Short Self Defence Course or Martial Art Training
I often get asked, what is the best, a short self defence course say 6 - 10 weeks or ongoing martial art training?
The answer is no simple but I will give you some pro and cons.
Firstly let me say that many people who run self defence course often bag the martial arts and tell you how what they are going to teach is much better but then most of what they teach you are martial art techniques, go figure.
Ok so what is the best - the one you will do?
Things to consider
How much time to you have. Are you able to commit to a class once or twice a week ongoing or can you only spare a weekend or maybe one class for 6 to 10 weeks.
If you are only able to spare 1 hour a week for 6 weeks consider this. What you learn in 6 weeks you will forget in 6 weeks. In the 6 week course you may learn some fancy or clever techniques that may help you to deal with attackers, however unless you practice a technique over and over it won't work for you simple as that.
You can't learn to play a piano or guitar to performance standard in 6 weeks from scratch, yet many people think that they can master a lifesaving skill in 6 weeks, sorry to tell you that despite the BS that an instructor happy to take you money will tell you, it won't work, when the pressure is on your 6 week course may let you down.
The BS line, you don't need to learn a martial art, the self defence course will be all you need. Before we get onto martial arts, there are different types of martial art but regardless one of the basic components of martial arts is practice, when you learn a technique like a front kick you practice until it will works for you. In a street situation the fancy moves won't help, the likelihood is that you will get 1 chance to execute 1 technique, you better hope you can do it right, with power, speed, good targeting and focus.
So what is the different between what you would learn in a 6 week self defence course as opposed to 6 weeks of martial art training. Now I can't speak for all martial arts, but what you would learn at Bukido would be basic techniques such as punches, elbows, palm strikes, groin, shin and front kicks, basic self defence techniques applying the techniques you have been shown and some basic street psychology. You would probably have a lot more crammed into your 6 week self defence course however, the likelihood is that you wouldn't remember much of it. So the simple plan is learn the basics and do them well
Will you learn how to defend yourself with one lesson at Bukido - Yes.
Will you be a walking weapon - No - Why?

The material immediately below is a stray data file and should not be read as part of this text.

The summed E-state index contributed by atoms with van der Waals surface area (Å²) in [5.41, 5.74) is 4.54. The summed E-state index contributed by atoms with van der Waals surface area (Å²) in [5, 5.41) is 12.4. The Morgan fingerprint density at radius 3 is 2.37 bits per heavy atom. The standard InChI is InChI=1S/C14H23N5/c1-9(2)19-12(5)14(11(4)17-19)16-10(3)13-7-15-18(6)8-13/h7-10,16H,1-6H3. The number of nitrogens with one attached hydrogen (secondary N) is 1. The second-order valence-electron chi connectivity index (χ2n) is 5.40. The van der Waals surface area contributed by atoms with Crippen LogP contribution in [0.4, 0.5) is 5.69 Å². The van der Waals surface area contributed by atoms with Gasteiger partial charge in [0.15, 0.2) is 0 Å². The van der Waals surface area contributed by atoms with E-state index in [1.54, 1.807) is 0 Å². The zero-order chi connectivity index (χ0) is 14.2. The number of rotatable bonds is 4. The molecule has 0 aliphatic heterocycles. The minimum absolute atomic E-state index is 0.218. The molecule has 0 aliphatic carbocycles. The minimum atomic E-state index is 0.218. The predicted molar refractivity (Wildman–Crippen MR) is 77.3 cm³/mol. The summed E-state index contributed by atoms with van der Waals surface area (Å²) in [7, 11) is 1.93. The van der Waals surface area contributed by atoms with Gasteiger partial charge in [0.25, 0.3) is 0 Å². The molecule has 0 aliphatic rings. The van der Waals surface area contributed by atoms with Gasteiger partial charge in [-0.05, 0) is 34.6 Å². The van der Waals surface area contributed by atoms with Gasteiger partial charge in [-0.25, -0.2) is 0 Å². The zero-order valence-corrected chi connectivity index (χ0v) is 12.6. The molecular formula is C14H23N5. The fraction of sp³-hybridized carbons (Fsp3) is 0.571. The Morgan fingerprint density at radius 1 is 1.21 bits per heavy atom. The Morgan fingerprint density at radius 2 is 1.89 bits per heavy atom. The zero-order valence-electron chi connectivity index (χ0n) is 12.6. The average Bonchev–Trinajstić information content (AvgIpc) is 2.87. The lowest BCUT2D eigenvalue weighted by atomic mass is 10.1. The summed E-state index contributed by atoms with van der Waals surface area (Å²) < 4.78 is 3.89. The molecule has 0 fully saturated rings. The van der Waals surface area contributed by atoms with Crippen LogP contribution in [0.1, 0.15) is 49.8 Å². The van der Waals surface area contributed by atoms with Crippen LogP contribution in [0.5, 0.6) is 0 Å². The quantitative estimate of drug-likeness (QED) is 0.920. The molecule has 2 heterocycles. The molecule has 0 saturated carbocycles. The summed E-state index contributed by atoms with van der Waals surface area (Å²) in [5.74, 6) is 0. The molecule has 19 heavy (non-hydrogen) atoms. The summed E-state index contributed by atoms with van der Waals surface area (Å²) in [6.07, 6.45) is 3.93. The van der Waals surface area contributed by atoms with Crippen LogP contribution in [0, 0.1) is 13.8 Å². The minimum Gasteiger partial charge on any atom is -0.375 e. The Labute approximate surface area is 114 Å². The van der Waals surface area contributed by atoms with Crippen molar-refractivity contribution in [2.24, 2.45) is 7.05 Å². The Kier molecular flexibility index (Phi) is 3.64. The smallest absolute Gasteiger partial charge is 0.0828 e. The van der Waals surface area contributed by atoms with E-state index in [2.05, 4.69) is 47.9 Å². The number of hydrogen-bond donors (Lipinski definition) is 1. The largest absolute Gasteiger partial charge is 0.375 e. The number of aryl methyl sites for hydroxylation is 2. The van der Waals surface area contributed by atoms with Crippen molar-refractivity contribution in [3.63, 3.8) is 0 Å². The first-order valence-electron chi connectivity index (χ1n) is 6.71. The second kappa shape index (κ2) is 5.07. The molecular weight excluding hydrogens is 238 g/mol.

You will be able to defend yourself after one lesson as we have a very specific first lesson program that includes basic technique and awareness training combined with advice about how to avoid the conflict and how to react once it starts.
Why won't you be a walking weapon - It takes time to get good at anything and if you need to defence yourself you need to be good at it.
The main problem I see with short courses are these:
1. The course are a one stop shop, not tailored to suit individual needs. 2. You complete a 6 - 10 week course and think you can defend yourself - You may be proved wrong. 3. You get a lot of input but very little practice. 4. What you lean quickly, you forget quickly. 5. There are no quick fixes, despite the BS an instructor may sell you.
Having said that, a 6 - 10 week course if better than nothing, a one day seminar is better that nothing, but there are 168 hours in a week, if you cannot not devote 4 hours to learn to defend yourself you are not really serious about it. A great option is a weekend intensive course. Training for hour after hour over a weekend is a great way to ingrain the techniques.
Another interesting comment I hear made by the non-martial self defence instructors - "we don't wear uniforms", they usually like to disparage again by calling them PJs and "we don't wear belts", again often referred to a silly coloured belts. My answer to that is who cares what you wear in training. The uniform or Gi and the belt is part of the tradition, at Bukido it is optional, however the belt system is useful from the point of view of instructor as a means of ensuring that students of various levels are able to fulfil the requirements of the grade level, a form of quality control. Plus a belt system gives you something to work through, to aim for the next belt, to achieve something.
So, it's a simple choice. I have run many many 1 day, weekend, 4-10 week courses at the request of various organisations, I travel all over the country delivering training, I always caution people that what you learn in a short time you forget soon thereafter and remember, you may not get attacked today or tomorrow or many not for years later, would you get up in front of 100s of people and play a musical instrument if you had only learnt it for 6 weeks 3 years ago - the stakes are a lot higher with self defence training.
Now I am not saying that you shouldn't do a 1 day or weekend or a 4 - 10 week course, as I said it is better than nothing, but if you like it consider ongoing training that way you will have the best of both worlds, but given the choice join a martial art school that suits your needs. If you want self defence make sure that the school specialises in street effective self defence, make sure that the instructor/s have actual street experience.
Personally I think 1 day or weekend courses are of most use when you have a solid grounding in basics and you are using it as a method of cross training to improve you skills or to learn new skills.
If you would like to try two free weeks of martial art training give us a call or check out our web site at www.pfsd.net